Managing and structuring a stable military workforce

Managing and structuring a stable military workforce remains a challenge of every military unit including those with the most sophisticated warfare technology. Unlike most other structured organizations, the army requires a constant supply of skilled management personnel among their ranks to lead emerging missions and, in common cases, fill in for battle victims. Inadequacy of this constant supply is the situation that leads to cranking up officers without adequate experiences into management positions especially at the warfront CITATION Cor07 l 1033 (Cordesman & Sullivan, 2007). It is imperative to note the different facets that make up experience: enough pre-job and on-the-job training in a specified field that brings about skill experience and temporal experience attached to the amount of time spent working in a position. There exist skewed statistics of the parameters that can be used to gauge the experience of personnel deployed in missions CITATION Jan09 l 1033 (Laurent, 2009). The most recognized are the cases of an officer having held a similar management position before or raised through the ranks in the specified role.

Institutionally, a unit may not be properly set up to identify genuinely good and skilled soldiers for reward and promotion. Cronyism in the military is as rampant as it is anywhere else where skilled operators are overlooked and generals recommend trusted lieutenants with whom they have a history that bonds their relationship. Heterogeneity of tribe and ethnicity of soldiers provide part of the problem, especially in regions of the world where tribe has a significant attachment to governance and the military as an institution is still very young and without a fortified tradition of operation that includes training and governance CITATION Jan09 l 1033 (Laurent, 2009).

The debate over how best to attract professionals into law enforcement continues to elicit varied responses as far as their effectiveness go. It has been a challenge to lure individuals with a wide-breadth of skills essential for some specific duties. There are constraints of budget and extraneous requirements that restrict the qualification and flow of applicants into the system. Creating affordable ways of recruiting and retaining skilled officers remains a challenge to the entire law enforcement institution, where financial incentives are the most attractive to new recruits CITATION Cor07 l 1033 (Cordesman & Sullivan, 2007). The situation is thus compounded by this lack of skilled personnel that is needed to go into management.

Possible corrective measures have been thought-up and devised, obviously with ranging levels of success and failure. Mentorship programs have been tested and proven to be effective in preparing a workforce for management positions in areas such as business organizations and educational institutions. It can be applied in the military using a two-prong approach of developing the skills of a private soldier and secondly and most importantly, leading the management trainees though the nitty-gritty of understanding the processes that constitute managing operations. The aim here is to refine and develop their understanding of the whole fabric that is warfare CITATION Cor07 l 1033 (Cordesman & Sullivan, 2007). However, it should be noted that this method is not time-bound as different people have different ways of developing competencies under mentorship.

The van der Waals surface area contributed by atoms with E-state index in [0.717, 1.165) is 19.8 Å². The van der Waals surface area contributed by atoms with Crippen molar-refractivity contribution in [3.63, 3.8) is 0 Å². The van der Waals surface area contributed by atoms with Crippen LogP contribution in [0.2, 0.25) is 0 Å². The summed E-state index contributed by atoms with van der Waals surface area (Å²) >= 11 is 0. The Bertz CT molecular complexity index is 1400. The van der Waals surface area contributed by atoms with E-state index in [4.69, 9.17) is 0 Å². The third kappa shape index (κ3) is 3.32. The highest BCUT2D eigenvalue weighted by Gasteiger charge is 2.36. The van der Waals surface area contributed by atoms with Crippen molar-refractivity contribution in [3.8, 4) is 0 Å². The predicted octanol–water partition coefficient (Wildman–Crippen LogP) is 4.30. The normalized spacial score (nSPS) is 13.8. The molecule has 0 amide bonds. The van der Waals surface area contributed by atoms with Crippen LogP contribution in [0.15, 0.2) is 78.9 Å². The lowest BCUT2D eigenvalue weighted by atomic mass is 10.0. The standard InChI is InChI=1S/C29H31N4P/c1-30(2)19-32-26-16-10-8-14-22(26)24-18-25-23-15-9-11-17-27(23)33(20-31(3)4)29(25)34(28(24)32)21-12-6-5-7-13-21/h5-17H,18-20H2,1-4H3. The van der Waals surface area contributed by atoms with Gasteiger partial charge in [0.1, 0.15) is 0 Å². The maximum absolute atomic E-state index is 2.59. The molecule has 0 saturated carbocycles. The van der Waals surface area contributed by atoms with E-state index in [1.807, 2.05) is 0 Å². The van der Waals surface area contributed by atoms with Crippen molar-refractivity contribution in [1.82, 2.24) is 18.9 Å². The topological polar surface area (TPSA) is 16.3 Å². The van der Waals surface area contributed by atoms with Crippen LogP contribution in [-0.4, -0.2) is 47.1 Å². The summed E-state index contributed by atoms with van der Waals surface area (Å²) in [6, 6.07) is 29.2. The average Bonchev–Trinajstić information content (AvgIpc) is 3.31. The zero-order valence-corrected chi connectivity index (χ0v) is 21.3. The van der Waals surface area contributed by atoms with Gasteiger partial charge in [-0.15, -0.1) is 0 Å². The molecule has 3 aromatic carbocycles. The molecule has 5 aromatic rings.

To prop up the low numbers of skilled recruits into the military, policy should target provision of nonfinancial benefits to target groups. These include college graduates, ethnic minorities, women as well as recruits with previous military or law enforcement experience. The benefits may include on-the-job educational programs, elaborate retirement packages, better housing and broad medical and healthcare schemes that override the often cited impediments that hold back potential recruits (these include the possible threat of injury or death, as well as drawbacks of body fitness and family obligations which are often cited by women). The benefits may help retain recruits and help build a better workforce that will in turn provide a fertile ground from which effective managers can be picked CITATION Jan09 l 1033 (Laurent, 2009).

The most trusted method of building capacity is through training, and can be used in law enforcement to prepare officers for management positions. Professional training and development activities can be set up from the highest levels of the defense ministries. Military effort should be centered more on improving the ability of workforce alongside its prime activities of providing security. One such way is increasing the number of cadets with special responsibilities into military training. Military units across political boundaries can also partner to set up academies for training those among their ranks interested in management positions. This brings with it a wealth of different experiences that can be of mutual benefit. Liaison teams can be set up to monitor officers fresh in management to ensure they grasp the hands-on activities of law enforcement procedures. Identification of core and non-core functions is essential in finding and placing personnel in areas that are most suited to their skills. A suitable method commonly used is placing management trainees in non-core functions to first hone their skills before they are tapped up into more demanding roles of the core functions of the various law enforcement units CITATION Cor07 l 1033 (Cordesman & Sullivan, 2007).


Cordesman, A. H., & Sullivan, W. (2007). Salvaging American defense:the challenge of

strategic overstretch. Westport: Greenwood Publishing Group.

Laurent, J. S. (2009). Defense Management:Testimony Before the Subcommittee on Defense,

BIBLIOGRAPHY l 1033 Committee on Appropriations, U. S. House of Representatives. Darby: DIANE Publishing.